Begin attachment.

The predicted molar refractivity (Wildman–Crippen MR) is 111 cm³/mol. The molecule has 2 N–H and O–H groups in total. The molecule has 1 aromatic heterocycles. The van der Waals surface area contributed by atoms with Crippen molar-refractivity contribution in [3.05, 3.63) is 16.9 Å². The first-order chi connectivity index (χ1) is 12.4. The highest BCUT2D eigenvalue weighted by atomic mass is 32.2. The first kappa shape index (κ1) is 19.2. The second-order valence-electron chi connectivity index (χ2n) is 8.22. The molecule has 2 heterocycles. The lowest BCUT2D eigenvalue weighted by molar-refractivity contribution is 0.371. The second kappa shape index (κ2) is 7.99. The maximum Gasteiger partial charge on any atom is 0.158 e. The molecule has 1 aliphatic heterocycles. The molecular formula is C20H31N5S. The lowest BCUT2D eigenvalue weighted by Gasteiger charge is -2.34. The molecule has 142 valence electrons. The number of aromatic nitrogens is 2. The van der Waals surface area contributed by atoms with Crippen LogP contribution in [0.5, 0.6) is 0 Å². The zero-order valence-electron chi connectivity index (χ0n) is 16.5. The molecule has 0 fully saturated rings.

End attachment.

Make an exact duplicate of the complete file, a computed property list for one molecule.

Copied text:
The predicted molar refractivity (Wildman–Crippen MR) is 111 cm³/mol. The molecule has 2 N–H and O–H groups in total. The molecule has 1 aromatic heterocycles. The van der Waals surface area contributed by atoms with Crippen molar-refractivity contribution in [3.05, 3.63) is 16.9 Å². The first-order chi connectivity index (χ1) is 12.4. The highest BCUT2D eigenvalue weighted by atomic mass is 32.2. The first kappa shape index (κ1) is 19.2. The second-order valence-electron chi connectivity index (χ2n) is 8.22. The molecule has 2 heterocycles. The lowest BCUT2D eigenvalue weighted by molar-refractivity contribution is 0.371. The second kappa shape index (κ2) is 7.99. The maximum Gasteiger partial charge on any atom is 0.158 e. The molecule has 1 aliphatic heterocycles. The molecular formula is C20H31N5S. The lowest BCUT2D eigenvalue weighted by Gasteiger charge is -2.34. The molecule has 142 valence electrons. The number of aromatic nitrogens is 2. The van der Waals surface area contributed by atoms with Crippen LogP contribution in [0.5, 0.6) is 0 Å². The zero-order valence-electron chi connectivity index (χ0n) is 16.5. The molecule has 0 fully saturated rings.